I should have proceeded at once to direct you to communicate to the British government the definitive views of the President on the grave subject, if there were not especial reasons for some little delay. These reasons are, first, Mr. Thouvenel has informed our representative at Paris that the two governments of Great Britain and France were preparing, and would, without delay, address communications to this government concerning the attitude to be assumed by them in regard to the insurrection. Their communications are bourly expected.

Second. You have already asked, and, it is presumed, will have obtained, an interview with the British secretary, and will have been able to present the general views of this government, and to learn definitely the purposes of Great Britain in the matter, after it shall have learned how unsatisfactory the action of the British government hitherto has been to the government of the United States.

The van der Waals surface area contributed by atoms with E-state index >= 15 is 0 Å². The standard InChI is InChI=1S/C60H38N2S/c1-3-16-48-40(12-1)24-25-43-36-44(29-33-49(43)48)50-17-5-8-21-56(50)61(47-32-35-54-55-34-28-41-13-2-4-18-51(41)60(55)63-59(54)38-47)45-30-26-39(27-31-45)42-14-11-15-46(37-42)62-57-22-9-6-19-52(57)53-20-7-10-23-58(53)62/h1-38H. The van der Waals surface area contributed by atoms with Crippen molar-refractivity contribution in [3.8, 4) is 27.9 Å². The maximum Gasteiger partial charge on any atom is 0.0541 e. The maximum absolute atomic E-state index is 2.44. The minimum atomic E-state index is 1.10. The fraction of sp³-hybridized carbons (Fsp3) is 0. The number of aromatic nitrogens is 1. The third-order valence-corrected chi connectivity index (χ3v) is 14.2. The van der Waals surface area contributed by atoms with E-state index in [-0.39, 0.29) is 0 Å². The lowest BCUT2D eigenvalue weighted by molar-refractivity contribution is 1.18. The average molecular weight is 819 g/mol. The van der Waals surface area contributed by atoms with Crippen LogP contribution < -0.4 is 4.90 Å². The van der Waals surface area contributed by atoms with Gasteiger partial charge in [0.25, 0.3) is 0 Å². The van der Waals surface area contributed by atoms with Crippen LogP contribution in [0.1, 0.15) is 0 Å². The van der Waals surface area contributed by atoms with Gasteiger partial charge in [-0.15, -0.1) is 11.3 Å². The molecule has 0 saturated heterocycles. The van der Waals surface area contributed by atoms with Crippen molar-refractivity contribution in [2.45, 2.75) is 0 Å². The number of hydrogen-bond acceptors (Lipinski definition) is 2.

The President is solicitous to show his high appreciation of every demonstration of consideration for the United States which the British government feels itself at liberty to make. He instructs me, therefore, to say that the prompt and cordial manner in which you were received, under peculiar circumstances arising out of domestic afflictions which had befallen her Majesty and the Secretary of State for Foreign Affairs, is very gratifying to this government.

A year ago the differences which had partially estranged the British and the American people from each other seemed to have been removed forever. It is painful to reflect that that ancient alienation has risen up again under circumstances which portend great social evils, if not disaster, to both countries.